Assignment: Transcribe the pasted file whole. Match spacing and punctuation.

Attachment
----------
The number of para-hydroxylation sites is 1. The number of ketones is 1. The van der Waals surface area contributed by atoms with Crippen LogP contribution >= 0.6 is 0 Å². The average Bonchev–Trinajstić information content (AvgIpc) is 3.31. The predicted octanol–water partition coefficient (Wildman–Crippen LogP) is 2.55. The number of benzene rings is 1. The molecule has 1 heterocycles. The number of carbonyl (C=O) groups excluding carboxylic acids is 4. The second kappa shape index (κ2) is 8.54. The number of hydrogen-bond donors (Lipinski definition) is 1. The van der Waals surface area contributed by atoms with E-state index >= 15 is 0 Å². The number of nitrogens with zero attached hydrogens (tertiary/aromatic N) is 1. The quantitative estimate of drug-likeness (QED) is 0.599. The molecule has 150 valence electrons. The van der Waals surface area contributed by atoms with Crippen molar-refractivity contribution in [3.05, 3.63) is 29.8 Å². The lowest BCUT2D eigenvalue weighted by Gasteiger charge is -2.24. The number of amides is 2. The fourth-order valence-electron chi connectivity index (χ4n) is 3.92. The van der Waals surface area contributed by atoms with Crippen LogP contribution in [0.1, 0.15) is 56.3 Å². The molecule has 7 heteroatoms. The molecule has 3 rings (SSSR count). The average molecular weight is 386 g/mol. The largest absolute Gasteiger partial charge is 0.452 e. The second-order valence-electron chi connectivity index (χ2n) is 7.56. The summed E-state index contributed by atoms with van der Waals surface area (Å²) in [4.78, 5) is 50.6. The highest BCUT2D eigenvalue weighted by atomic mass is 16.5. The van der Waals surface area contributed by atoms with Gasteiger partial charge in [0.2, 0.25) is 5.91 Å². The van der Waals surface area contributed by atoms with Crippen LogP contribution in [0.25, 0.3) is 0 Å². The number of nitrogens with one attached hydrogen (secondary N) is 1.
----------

The number of para-hydroxylation sites is 1. The number of ketones is 1. The van der Waals surface area contributed by atoms with Crippen LogP contribution >= 0.6 is 0 Å². The average Bonchev–Trinajstić information content (AvgIpc) is 3.31. The predicted octanol–water partition coefficient (Wildman–Crippen LogP) is 2.55. The number of benzene rings is 1. The molecule has 1 heterocycles. The number of carbonyl (C=O) groups excluding carboxylic acids is 4. The second kappa shape index (κ2) is 8.54. The number of hydrogen-bond donors (Lipinski definition) is 1. The van der Waals surface area contributed by atoms with E-state index >= 15 is 0 Å². The number of nitrogens with zero attached hydrogens (tertiary/aromatic N) is 1. The quantitative estimate of drug-likeness (QED) is 0.599. The molecule has 150 valence electrons. The van der Waals surface area contributed by atoms with Crippen molar-refractivity contribution in [3.05, 3.63) is 29.8 Å². The lowest BCUT2D eigenvalue weighted by Gasteiger charge is -2.24. The number of amides is 2. The fourth-order valence-electron chi connectivity index (χ4n) is 3.92. The van der Waals surface area contributed by atoms with Crippen LogP contribution in [0.1, 0.15) is 56.3 Å². The molecule has 7 heteroatoms. The molecule has 3 rings (SSSR count). The average molecular weight is 386 g/mol. The largest absolute Gasteiger partial charge is 0.452 e. The second-order valence-electron chi connectivity index (χ2n) is 7.56. The summed E-state index contributed by atoms with van der Waals surface area (Å²) in [4.78, 5) is 50.6. The highest BCUT2D eigenvalue weighted by atomic mass is 16.5. The van der Waals surface area contributed by atoms with Gasteiger partial charge in [0.2, 0.25) is 5.91 Å². The van der Waals surface area contributed by atoms with Crippen LogP contribution in [0.25, 0.3) is 0 Å². The number of nitrogens with one attached hydrogen (secondary N) is 1.